If managing one supply chain is difficult, imagine managing four. However, splintering your operation is one strategy experts recommend for developing the supply chain of the future.
Douglas Alexander outlined such a system in a recent blog on EBN. Instead of viewing the supply chain as a linear system made up of links, think of it as a river delta with a series of tributaries. The supply chain doesnít always flow in one direction, Alexander says:
In actuality, the supply chain has many tributaries that look more like a river delta network; it does not always flow in a unidirectional manner. My mind says, if it were possible to straighten out the turns and kinks, knowing the shortest distance between points is a straight line, then wouldn't the traverse from one end to the other be shorter and faster? I'm still thinking graphically here. If the distances between the links could be made shorter, then the effective time from one link to another would be faster, also shortening the length of the entire chain.
Consultancy McKinsey & Co. reached a similar conclusion in its study, "Building the supply chain of the future."
Many global supply chains have been engineered to manage stable, high-volume production, and to take advantage of low-cost-labor regions such as China. The advantages of China, though, are fading. Wages are increasing, labor practices are under scrutiny, and transportation costs are fluctuating wildly. Other nations are trying to attract manufacturing to their shores, and politically, governments are being pressured to bring manufacturing back home. McKinsey writes:
In such a world, the idea that companies can optimize their supply chains once -- and for all circumstances and customers -- is a fantasy. Recognizing this, a few forward-looking companies are preparing in two ways. First, they are splintering their traditional monolithic supply chains into smaller and more flexible ones. While these new supply chains may rely on the same assets and network resources as the old, they use information very differently -- helping companies to embrace complexity while better serving customers.
It is increasingly difficult for manufacturers to meet customersí diverse expectations. McKinsey cites the cellphone industry as one example. Mobile phone makers introduced 900 more varieties of handsets in 2009 than they did in 2000. And new models are being churned out ever more quickly: Only a year elapsed between the introduction of the iPhone 4S and the iPhone 5. Some phones are more popular in one region than in others, so a single supply chain solution is not always adequate to meet customer needs.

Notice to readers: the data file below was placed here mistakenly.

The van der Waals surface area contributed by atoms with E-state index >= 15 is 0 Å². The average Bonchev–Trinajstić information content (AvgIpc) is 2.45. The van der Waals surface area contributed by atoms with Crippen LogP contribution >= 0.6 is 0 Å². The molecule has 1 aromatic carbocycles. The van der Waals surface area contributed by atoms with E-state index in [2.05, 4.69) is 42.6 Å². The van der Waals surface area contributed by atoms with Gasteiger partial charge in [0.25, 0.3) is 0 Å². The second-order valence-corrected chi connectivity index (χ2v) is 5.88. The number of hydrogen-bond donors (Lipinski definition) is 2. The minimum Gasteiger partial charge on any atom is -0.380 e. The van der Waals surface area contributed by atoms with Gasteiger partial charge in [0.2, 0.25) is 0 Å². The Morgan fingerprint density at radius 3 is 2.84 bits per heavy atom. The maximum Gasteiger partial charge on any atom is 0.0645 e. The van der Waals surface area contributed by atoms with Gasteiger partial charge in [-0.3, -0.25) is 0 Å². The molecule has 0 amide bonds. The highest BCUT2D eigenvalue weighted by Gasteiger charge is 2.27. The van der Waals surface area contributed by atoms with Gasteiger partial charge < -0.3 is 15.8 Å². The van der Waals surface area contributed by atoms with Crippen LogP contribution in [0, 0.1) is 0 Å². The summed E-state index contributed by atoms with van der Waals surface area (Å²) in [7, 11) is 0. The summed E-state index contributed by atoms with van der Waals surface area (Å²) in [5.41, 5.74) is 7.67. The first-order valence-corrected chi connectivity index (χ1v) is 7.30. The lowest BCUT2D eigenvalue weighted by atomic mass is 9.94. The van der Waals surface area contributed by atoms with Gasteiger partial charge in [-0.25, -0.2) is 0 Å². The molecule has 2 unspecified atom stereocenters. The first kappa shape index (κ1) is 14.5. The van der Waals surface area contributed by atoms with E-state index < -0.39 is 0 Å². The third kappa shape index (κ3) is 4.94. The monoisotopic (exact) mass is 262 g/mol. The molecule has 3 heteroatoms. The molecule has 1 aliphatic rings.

McKinsey recommends "splintering" the supply chain into smaller, nimbler mini-chains. This reduces complexity, saves money, and better serves the customer base.
In one case study, a US-based consumer durable goods manufacturer had offshored the bulk of its manufacturing to China. A smaller presence was retained in the US. All factories relied on a single, unified production planning process and manufactured the full range of products. However, customer demand patterns were changing while, at the same time, SKUs were proliferating. Customer service was being negatively affected.
In response, the company examined its portfolio of products and components along two dimensions: the volatility of demand for each SKU it sold and the overall volume of SKUs produced per week. According to McKinsey:
Ultimately, the company decided to split its one-size-fits-all supply chain into four distinct splinters. For high-volume products with relatively stable demand (less than 10 percent of SKUs but representing the majority of revenues), the company kept the sourcing and production in China. Meanwhile, the facilities in North America became responsible for producing the rest of the companyís SKUs, including high- and low-volume ones with volatile demand (assigned to the United States) and low-volume, low-demand-volatility SKUs (divided between the United States and Mexico).
Ramping up production in a higher-cost country such as the United States made economic sense even for the low-volume products because the company could get them to market much faster, minimize lost sales, and keep inventories down for many low-volume SKUs. Moreover, the products tended to require more specialized manufacturing processes (in which the highly skilled US workforce excelled) and thus gave the company a chance to differentiate itself in a crowded market.